I churn and brew. It makes sleep even more difficult, and everything else problematic. Basically, it means that I’m eating less – averaging one meal a day, with perhaps nibbles in between. It mitigates the frequency but doesn’t fix the problem. And, perversely, I’ve ballooned.

I’ve wondered if it was particular foods that did it, but there seems no pattern. I stuck to proteins, and had the problem, then went off them, and it continued. It might seem frivolous, but it takes the edge off every activity I do. I’m short of energy and the will to do anything much. Altogether, I feel worn down.

I’ll get on top of it, but I’m just not sure how. I made some poached eggs for breakfast, and my intention now is to fast until tomorrow. It’s a shot in the dark, but my doctor is away, so it’s all I’ve got right now.

In the meantime, it’s 2021. I’ll make other plans, whenever…

Just thinking aloud

Yesterday, we visited the Morningtn Peninsula wineries. It was a lovely day.

The weather was ideal for it – clear blue skies and warm enough to wear short sleeves, but not warm enough to get hot. It was by way of a day trip as none of us – JV and Donna and me – are having a holiday away this year. And the wineries are always good value.

It’s a little know fact that whenever I imagine myself shifting out of the city – which is more and more often – it’s down to this part of the world, particularly Red Hill. It’s always seemed ideal too – distant enough from the city to make a difference, but close enough for a commute; there are good food and coffee, not to mention great wine; and it’s a particularly beautiful part of the world – rolling hills thick with tall gums and gullies with picturesque ponds nestling in them, interspersed vineyards and vines climbing slopes, and orchards of cherries and strawberries and other fruits. Through all this, the road winds mysteriously.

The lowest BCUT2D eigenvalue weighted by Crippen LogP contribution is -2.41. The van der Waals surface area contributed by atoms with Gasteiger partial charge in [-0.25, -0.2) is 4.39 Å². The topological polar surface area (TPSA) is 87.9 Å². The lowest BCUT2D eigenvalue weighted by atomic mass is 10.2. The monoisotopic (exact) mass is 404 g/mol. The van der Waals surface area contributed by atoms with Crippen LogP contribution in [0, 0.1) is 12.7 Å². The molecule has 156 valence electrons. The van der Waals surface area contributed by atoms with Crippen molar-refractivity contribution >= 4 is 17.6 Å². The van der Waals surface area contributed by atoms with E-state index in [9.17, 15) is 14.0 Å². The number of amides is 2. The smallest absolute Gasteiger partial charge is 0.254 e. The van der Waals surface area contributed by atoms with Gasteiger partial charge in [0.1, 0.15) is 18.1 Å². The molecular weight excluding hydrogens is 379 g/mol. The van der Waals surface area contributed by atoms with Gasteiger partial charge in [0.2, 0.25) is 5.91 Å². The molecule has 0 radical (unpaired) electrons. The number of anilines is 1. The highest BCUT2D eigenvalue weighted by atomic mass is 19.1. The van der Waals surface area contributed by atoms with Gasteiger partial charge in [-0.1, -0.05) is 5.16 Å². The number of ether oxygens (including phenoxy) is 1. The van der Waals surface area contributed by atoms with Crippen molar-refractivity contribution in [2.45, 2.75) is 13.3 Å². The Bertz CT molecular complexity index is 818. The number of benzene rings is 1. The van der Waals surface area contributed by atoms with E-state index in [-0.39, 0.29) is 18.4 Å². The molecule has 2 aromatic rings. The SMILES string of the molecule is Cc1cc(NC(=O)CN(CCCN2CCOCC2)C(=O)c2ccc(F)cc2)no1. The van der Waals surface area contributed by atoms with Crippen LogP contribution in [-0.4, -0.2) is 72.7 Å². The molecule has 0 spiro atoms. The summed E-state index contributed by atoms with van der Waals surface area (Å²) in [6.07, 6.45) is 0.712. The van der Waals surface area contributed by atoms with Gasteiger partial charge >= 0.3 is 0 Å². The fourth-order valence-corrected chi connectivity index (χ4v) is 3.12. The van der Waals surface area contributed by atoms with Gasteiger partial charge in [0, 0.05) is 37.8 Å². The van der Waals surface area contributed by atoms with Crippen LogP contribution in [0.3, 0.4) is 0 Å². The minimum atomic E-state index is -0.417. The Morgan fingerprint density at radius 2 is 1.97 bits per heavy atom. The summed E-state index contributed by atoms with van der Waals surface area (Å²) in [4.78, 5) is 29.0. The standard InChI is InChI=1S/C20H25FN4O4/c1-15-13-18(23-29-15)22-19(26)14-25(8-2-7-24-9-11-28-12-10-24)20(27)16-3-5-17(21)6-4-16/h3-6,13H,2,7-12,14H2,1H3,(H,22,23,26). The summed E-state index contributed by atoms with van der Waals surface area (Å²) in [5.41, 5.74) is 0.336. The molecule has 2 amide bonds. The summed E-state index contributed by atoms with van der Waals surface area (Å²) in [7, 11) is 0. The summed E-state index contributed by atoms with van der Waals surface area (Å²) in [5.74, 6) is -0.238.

It seemed a lot of Melbourne had the same idea as us. I think we were first up and about, but soon thick crowds were dogging our footsteps. We started at Hickinbotham, where I bought a couple of bottles of Tempranillo (served delightfully chilled, as I’ve never tasted it before). It was a rustic landscape. A couple of dogs greeted us happily as we walked up, and the tasting was in what appeared a converted barn, with a restaurant at the front of it.

From there we went to Polperro. This is the vineyard where the Cheeses married 15 years ago (almost to the day). It was called something different then, but I remember the day very well. We sat out on the lawn yesterday with a platter of cheese and a glass of wine each, looking out over the vines and a shallow valley with a pond in it. It was charming, and the moment near perfect. I sat, I reckon, just about where I stood 15 years as best man the day of the wedding.

We were about an hour there and then, against the others protest, stopped at Paringa Estate. They make one of the best Pinot’s in Australia, and I wanted to sample it again. Their other wine is similarly exceptional, and I walked out with a bottle pinot noir and JV with a Viognier.

Lunch was well overdue, and everywhere we’d visited had been booked out, and when we got to Montalto were told they had no capacity for 90 minutes. We went next door to Tuck’s, and had a meal of deep fried chicken with a cider, overlooking all the green. Then home.